On Wednesday 13 June, the speakers in favour of the motion, Dr Maki Mandela, Director of the Development Bank of South Africa, and daughter of Nelson Mandela, Zac Goldsmith, Editor of The Ecologist, and Fraser Campbell from Pembroke College, Oxford, pointed to the gross and unjust imbalance between population and resource use in the US, and the Third World’s need for support through new technology for combating emission reductions.

“It is not my case tonight that America and America alone is worthy of condemnation,” said Campbell, stating that the country stands as the figure-head of the West, and should lead by example.

“If this is caused by human beings, it can also be rectified by human beings,” said Mandela. Germany is also an economically successful country, but its Government is in favour of the Kyoto Protocol because it believes that this is right for its people and for future generations, she said.

Those against the motion, however, produced a strong opposition. “Condemn is a very strong word to use,” said Ed Tomlinson of St John’s College, Oxford, pointing out that such a word was not appropriate for use in diplomacy with our neighbours across the Atlantic. “Our cause is not helped by ranting at them,” he said.

The US Government accepts the science of global warming, said David G Victor from the US Council for Foreign Relations. “What the Government rejects is the Kyoto Protocol,” he said, because the country cannot comply “without performing accounting tricks”, whilst reductions in countries such as Russia and Ukraine were more due to economic down-turns resulting from financial mismanagement. This point was emphasised by Phillip Stott, Professor of Biology at the University of London, who claimed that Europe was also going to have to perform the same accounting tricks in order to comply. Europe’s greenhouse gas emissions per unit area are double that of the US, and it was France and Sweden who ruined the Kyoto talks, said Stott, two countries that are nowhere near achieving emission reduction targets. Further to this, neither China nor any of the G77 countries were even invited to the climate change talks; “Now that’s neo-colonialism,” said Stott.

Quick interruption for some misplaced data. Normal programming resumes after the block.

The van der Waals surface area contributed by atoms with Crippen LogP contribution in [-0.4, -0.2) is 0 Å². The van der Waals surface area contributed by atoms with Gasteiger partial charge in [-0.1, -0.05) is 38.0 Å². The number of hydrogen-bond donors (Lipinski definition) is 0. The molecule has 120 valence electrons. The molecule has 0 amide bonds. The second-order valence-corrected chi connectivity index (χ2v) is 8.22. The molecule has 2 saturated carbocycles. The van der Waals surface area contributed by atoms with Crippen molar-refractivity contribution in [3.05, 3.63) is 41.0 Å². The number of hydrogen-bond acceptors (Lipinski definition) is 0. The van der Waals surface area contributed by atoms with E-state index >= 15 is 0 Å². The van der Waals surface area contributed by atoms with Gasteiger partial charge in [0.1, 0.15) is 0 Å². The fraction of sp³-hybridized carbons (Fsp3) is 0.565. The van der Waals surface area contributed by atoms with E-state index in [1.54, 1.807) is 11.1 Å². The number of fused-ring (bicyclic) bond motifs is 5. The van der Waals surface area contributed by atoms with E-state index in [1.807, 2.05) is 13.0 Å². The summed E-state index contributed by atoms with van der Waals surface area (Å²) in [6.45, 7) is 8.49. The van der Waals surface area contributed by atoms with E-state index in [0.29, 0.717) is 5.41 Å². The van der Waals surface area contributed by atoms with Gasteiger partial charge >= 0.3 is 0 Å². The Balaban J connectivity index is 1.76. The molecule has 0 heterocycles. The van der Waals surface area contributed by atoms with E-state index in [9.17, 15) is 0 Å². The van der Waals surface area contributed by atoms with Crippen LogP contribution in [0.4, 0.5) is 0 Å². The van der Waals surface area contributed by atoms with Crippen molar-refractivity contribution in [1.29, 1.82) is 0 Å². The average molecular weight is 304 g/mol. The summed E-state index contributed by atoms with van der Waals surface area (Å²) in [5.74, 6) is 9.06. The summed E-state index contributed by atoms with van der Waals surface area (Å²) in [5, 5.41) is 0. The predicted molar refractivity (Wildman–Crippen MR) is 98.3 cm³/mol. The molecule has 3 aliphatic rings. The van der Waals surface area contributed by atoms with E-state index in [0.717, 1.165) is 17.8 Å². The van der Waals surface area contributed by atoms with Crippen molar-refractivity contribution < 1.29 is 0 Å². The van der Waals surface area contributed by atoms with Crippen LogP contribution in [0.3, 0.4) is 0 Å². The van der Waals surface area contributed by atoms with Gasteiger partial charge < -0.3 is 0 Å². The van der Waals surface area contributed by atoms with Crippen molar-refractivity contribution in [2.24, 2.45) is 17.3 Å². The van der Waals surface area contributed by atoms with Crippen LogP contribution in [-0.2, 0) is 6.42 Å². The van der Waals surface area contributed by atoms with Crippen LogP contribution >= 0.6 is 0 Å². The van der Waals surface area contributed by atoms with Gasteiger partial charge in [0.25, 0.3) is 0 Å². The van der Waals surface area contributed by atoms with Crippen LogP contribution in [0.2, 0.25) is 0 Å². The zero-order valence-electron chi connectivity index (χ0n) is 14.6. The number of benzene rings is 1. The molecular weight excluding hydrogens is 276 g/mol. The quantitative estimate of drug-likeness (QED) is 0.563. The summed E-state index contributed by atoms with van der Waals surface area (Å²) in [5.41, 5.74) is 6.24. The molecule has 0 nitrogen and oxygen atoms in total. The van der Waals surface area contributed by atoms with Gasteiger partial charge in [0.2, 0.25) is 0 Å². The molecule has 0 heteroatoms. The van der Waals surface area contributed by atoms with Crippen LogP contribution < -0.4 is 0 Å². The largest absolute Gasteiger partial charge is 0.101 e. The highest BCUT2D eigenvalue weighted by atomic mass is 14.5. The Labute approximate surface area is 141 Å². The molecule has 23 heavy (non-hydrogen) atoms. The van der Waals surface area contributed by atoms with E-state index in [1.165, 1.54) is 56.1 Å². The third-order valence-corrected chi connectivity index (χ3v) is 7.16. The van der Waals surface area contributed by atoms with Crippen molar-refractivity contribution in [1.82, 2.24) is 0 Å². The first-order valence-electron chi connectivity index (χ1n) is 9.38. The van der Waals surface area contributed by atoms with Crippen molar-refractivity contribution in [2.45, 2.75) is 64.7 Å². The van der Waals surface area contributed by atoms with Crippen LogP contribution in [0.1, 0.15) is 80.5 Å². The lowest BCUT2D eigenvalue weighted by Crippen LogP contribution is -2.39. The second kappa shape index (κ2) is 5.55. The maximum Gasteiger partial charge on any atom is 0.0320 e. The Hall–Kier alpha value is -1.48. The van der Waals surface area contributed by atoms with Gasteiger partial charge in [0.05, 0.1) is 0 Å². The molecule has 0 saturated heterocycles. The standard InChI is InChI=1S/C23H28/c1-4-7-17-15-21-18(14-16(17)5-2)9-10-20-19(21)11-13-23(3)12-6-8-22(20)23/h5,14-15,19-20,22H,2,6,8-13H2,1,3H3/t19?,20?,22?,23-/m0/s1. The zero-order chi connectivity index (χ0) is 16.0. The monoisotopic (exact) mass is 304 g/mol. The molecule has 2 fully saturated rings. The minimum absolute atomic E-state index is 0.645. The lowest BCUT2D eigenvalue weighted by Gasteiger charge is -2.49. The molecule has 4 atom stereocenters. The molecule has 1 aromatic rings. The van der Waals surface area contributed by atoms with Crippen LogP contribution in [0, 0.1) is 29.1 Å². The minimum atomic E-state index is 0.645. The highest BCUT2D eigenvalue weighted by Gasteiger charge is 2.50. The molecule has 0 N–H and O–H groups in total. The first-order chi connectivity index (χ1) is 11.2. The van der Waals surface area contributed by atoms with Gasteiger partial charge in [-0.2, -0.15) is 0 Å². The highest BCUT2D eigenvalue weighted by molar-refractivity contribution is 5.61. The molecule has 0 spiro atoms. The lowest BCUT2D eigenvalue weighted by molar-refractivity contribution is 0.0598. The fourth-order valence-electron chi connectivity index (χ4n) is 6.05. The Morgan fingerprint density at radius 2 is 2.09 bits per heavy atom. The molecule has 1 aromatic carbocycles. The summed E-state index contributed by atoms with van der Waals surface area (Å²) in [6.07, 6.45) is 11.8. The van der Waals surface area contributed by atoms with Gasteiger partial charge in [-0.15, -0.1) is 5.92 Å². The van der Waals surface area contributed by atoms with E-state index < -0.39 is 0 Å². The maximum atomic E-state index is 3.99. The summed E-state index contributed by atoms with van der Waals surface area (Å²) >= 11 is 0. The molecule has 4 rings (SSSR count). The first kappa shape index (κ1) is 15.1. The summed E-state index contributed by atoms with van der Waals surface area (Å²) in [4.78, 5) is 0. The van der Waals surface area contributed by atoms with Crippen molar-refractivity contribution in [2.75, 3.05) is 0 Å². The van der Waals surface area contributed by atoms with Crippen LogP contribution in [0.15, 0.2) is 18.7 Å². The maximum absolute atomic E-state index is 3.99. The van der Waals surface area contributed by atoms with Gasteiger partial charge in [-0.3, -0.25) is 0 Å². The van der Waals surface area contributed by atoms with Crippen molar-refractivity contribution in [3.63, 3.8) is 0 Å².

The question is, will the Kyoto Protocol work, said Stott. If fully implemented, the treaty would only reduce world temperatures by 0.07-0.2°C, and will cost billions, he said.

Condemnation of the US will not work, said Stott. “We want to try a new world order – working together,” he said.

The final vote was 274 for the motion that America should be condemned, and 65 against.

The Oxford Union was founded in 1823, and now claims to be the world’s foremost debating society. Speakers from around the globe have attended discussions, including the Dalai Lama, Richard Nixon, Malcolm X and David Lloyd George, and debates are reputed to have influenced the outcome of UK’s 1975 European referendum, and Hitler’s decision to invade Europe.

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